The later analysis used another piece of data, the burst frequency offset, which is the difference in frequency the ground station is expecting and the one received. This allows the direction and speed of the planes travel to be estimated from the Doppler shift. What I believe Inmarsat did was to look at the burst frequency offset from six other Boeing 777 aircraft flying in the area on the day the plane went missing and looked to see which aircraft directions best fitted the signal from the missing plane over time. This suggests the aircraft was travelling on the southern arc.

    The final piece of data is that there is a confirmed handshake at 0:11 UTC and no handshake at 1:15 UTC (and some indications of a partial handshake at 0:19 UTC). Given the known ground speed of the aircraft you can then plot assumed positions. The time window where something happens is consistent with the plane running out of fuel. It is also the reason why the search has now become concentrated at the southern end of the arc, approximately 1500 miles from Perth.

    So it is not certain, the frequency analysis could be flawed, we are also assuming Inmarsat knows for certain this data is from the plane in question (and Inmarsat have earlier handshakes when the ACARS system was on, so this seems reasonably certain) and the time data is correct. However, this is the simplest explanation of the flight path that fits. We also know that no unidentified aircraft entered into the airspaces of India, Russia or China or the US bases in Afghanistan, all of which have good radar coverage.

  4. Thanks for the very interesting explanations. I am not doubting the science per se – its beauty or its likelihood – and personally I don’t believe that the plane is anywhere else but “full fathoms five” in the general area indicated. My point was if you read the quotes issued by the Malaysian authorities, it states the outcome as certain. They even go as far to state that there are no survivors. I don’t see how analysis of pings and handshakes can tell us whether a water landing was attempted nor whether life rafts were deployed. It’s the sort of statement that would rile up any peer reviewer.

  5. Mark Field says:

    I agree entirely, and I apologize for going off on a tangent from your original blog post. The analysis just suggests a place to look, nothing further. We may never know what actually happened, and I really hope I’m wrong about that.

  6. No apologies necessary – I love hearing about the science.

    But wouldn’t it be great if people in general, and politicians in particular, took other modeling (e.g. climate change) this seriously?

  7. Laurence Cox says:

    I just want to add one comment about landing on the sea. While theoretically possible, there are two factors that make it much more difficult in this particular case. First, the location being in the southern ocean means that the waves have a long distance to build up in amplitude from their interaction with winds. This means that the sea-state is likely to be anything other than calm. Secondly, the aeroplane is assumed to have run out of fuel. Although the aircraft is described as “fly-by-wire”, this means that the control signals to the hydraulic actuators are electrical rather than mechanical. The control surfaces are moved by the hydraulic actuators and a complete loss of engine power will a short time later result in a complete loss of hydraulic pressure. At this point, even a fully conscious pilot would have no way of controlling the aircraft’s attitude.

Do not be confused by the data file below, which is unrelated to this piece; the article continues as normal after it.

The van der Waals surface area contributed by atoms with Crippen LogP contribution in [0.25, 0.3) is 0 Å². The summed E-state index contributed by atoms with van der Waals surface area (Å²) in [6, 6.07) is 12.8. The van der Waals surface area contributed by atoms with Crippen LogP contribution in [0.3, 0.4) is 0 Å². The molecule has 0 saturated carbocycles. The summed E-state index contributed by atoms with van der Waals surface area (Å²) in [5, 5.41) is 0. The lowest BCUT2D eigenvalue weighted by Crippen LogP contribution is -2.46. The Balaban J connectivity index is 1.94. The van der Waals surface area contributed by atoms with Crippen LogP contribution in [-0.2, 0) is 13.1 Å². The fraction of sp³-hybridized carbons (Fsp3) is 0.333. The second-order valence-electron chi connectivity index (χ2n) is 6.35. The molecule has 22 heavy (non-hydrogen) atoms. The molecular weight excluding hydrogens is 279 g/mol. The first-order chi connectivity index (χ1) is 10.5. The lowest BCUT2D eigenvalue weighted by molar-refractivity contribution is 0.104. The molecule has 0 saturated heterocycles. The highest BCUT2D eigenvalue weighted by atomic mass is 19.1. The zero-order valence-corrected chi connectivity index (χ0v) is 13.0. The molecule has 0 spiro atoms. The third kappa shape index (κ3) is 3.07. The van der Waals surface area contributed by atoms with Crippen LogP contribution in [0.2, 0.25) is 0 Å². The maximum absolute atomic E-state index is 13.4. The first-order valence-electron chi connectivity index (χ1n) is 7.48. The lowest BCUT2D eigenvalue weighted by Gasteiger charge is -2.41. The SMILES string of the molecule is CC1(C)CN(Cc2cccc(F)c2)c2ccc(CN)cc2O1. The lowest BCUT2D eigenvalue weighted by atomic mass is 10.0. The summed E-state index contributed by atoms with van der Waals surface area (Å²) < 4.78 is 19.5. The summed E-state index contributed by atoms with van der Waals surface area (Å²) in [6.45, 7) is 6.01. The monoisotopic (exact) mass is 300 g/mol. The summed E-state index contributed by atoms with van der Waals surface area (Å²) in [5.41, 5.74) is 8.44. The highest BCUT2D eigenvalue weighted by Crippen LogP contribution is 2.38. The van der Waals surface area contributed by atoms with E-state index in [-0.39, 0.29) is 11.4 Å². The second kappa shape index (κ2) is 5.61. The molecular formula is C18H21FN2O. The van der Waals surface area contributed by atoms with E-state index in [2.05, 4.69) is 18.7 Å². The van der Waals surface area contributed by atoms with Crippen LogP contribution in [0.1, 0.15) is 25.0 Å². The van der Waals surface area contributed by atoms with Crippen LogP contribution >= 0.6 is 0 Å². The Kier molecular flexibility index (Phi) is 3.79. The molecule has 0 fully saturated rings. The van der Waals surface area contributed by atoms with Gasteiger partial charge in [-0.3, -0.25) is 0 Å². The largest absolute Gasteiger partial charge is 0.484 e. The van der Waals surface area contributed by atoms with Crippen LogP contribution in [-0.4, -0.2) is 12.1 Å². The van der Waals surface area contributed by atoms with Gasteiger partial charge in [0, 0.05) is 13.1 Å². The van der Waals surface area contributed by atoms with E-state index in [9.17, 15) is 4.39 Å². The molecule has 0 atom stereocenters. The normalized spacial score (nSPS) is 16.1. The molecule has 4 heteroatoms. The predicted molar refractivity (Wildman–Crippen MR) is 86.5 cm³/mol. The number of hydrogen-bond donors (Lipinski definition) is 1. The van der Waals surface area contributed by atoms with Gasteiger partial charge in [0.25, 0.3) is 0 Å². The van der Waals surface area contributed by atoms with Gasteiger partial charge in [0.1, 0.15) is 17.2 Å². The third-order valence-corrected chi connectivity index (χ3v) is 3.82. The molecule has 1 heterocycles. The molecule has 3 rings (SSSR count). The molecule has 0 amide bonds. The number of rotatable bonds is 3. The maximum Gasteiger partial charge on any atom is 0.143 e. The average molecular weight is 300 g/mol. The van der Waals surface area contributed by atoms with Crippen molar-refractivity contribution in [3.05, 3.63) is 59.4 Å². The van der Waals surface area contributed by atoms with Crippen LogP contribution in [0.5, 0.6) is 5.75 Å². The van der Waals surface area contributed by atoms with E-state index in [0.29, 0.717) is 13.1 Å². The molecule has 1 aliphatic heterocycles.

8. I have no doubt it’s difficult. Whether it’s impossible is another question.

    But yes, all important points.

  9. aeon says:

    Jennifer, I fully agree on your notion, except for one: it would not ‘rile up any peer reviewer’. What I read in published papers is often terribly oversold. Not speaking of the methodological questions reviewers fail to spot. However, I also lost years (literally) on peer reviewers who wanted me to use different, more powerful methods. Sorry to say, but scientific bandwagoning is terribly common. Current topics and methods are asked for, even if your data clearly is not suited for the analysis in question, and has clearly only remotely connections to the latest funding fad.

    But I don’t want to derail the discussion. They have to show the data, and specify the type of model in detail – afterwards, we can talk again about certainty.

    And, btw, I think, parsimony is out of the question if people are asking what happened to their relatives. Unequivocal physical evidence, not p values, are needed.

  10. Thanks for your comment, aeon. It’s possible modeling papers attract a different sort of referee attitude. But if any of my (cell biology) papers stated that my experiments “prove absolutely/beyond reasonable doubt” that such-and-such is true, I’d get reamed. In my field, we are all about “strongly suggest”/”support a model whereby” and so forth.

    “Parsimony is out of the question if people are asking what happened to their relatives. Unequivocal physical evidence, not p values, are needed.” You said this a hundred times better than I could have.